In the case of regression models with high-dimensional features such as genomics data from the TCGA, it is considerably more challenging to perform model selection and compute P values for regression coefficients. One useful approach is penalized regression developed for high-dimensional data, e.g., least absolute shrinkage and selection operator (LASSO), elastic net, the smoothly clipped absolute deviation, adaptive LASSO, and group LASSO (7). These methods can achieve simultaneous model selection and estimation. However, it is not straightforward to obtain P values and confidence intervals for their regression coefficient estimates. There has been ongoing effort on addressing this challenge (8).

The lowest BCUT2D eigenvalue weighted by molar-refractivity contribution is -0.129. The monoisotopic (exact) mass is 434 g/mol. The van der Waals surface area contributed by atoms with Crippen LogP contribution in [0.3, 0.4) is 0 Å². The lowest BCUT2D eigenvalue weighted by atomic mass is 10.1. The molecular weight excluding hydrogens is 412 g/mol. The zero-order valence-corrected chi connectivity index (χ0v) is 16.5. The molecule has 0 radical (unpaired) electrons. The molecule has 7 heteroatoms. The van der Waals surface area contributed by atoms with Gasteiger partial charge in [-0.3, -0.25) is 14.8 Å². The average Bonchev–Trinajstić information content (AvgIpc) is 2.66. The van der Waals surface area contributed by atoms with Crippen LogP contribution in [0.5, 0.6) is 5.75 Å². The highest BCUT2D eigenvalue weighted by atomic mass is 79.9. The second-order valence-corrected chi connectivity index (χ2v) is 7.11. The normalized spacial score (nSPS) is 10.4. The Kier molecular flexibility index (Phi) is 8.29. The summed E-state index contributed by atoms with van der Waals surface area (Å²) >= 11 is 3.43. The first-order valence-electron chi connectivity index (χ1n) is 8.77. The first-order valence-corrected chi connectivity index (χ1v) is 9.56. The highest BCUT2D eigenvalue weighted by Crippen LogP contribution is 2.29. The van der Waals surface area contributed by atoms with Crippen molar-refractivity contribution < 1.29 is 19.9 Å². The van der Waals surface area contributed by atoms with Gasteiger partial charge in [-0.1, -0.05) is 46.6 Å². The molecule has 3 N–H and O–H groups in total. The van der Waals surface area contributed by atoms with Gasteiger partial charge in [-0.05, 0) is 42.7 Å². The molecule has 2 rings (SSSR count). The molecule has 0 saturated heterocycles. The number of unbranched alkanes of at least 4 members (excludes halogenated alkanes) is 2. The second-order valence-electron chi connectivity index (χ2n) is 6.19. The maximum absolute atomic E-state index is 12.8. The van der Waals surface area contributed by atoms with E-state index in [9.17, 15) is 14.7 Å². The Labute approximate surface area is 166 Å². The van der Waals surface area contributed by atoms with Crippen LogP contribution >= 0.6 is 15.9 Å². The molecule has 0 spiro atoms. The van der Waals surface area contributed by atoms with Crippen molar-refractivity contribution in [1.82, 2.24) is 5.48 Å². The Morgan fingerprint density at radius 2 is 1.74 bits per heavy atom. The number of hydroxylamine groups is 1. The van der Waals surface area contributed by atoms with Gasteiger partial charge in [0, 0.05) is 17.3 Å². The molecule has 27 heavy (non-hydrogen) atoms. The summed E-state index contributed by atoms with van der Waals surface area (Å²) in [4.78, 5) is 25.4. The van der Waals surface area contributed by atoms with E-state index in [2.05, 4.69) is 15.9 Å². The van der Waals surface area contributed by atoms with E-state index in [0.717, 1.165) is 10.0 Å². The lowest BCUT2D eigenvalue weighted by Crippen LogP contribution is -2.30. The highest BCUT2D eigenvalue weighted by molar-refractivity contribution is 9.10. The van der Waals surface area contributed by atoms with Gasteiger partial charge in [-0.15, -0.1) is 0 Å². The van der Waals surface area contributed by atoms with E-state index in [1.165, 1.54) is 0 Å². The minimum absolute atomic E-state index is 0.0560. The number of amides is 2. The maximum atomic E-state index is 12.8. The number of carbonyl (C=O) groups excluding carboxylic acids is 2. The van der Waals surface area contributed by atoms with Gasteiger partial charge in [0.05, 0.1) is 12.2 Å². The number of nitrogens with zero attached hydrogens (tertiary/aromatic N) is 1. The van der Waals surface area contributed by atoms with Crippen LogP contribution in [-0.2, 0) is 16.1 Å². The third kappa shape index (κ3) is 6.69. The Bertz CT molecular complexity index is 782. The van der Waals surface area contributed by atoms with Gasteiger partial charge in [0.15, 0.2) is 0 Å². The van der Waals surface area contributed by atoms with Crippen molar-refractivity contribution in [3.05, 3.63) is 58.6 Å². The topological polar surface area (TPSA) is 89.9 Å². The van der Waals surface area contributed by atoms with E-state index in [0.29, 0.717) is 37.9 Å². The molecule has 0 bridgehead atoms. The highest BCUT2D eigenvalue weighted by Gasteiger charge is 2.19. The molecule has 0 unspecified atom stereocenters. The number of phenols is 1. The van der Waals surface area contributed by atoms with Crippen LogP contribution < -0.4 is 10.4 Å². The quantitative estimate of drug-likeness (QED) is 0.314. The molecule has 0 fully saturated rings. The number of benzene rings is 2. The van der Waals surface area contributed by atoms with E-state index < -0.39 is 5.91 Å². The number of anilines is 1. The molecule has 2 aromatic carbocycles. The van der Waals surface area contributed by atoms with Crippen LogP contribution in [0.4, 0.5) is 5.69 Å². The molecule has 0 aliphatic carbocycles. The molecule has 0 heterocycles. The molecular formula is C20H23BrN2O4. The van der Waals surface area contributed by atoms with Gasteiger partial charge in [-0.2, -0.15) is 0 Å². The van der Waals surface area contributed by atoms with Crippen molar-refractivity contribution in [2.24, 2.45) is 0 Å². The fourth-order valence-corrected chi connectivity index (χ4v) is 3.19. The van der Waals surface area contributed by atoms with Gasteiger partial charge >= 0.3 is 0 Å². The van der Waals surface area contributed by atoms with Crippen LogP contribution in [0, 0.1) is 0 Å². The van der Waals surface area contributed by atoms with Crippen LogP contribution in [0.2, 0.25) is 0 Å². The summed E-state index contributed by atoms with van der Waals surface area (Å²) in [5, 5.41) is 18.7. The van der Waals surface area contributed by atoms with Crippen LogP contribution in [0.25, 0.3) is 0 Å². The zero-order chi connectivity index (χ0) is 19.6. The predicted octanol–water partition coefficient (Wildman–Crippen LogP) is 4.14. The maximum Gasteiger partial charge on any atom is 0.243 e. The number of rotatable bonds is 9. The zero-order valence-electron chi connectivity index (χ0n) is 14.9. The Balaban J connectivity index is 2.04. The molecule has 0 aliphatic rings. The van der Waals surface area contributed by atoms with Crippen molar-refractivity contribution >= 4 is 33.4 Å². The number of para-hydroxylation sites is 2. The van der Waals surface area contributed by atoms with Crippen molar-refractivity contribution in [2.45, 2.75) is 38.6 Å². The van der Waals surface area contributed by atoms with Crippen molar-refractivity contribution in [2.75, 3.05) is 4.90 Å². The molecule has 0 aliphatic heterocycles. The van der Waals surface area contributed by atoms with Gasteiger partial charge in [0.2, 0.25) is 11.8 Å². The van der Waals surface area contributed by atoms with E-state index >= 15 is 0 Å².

P value in analysis of observational data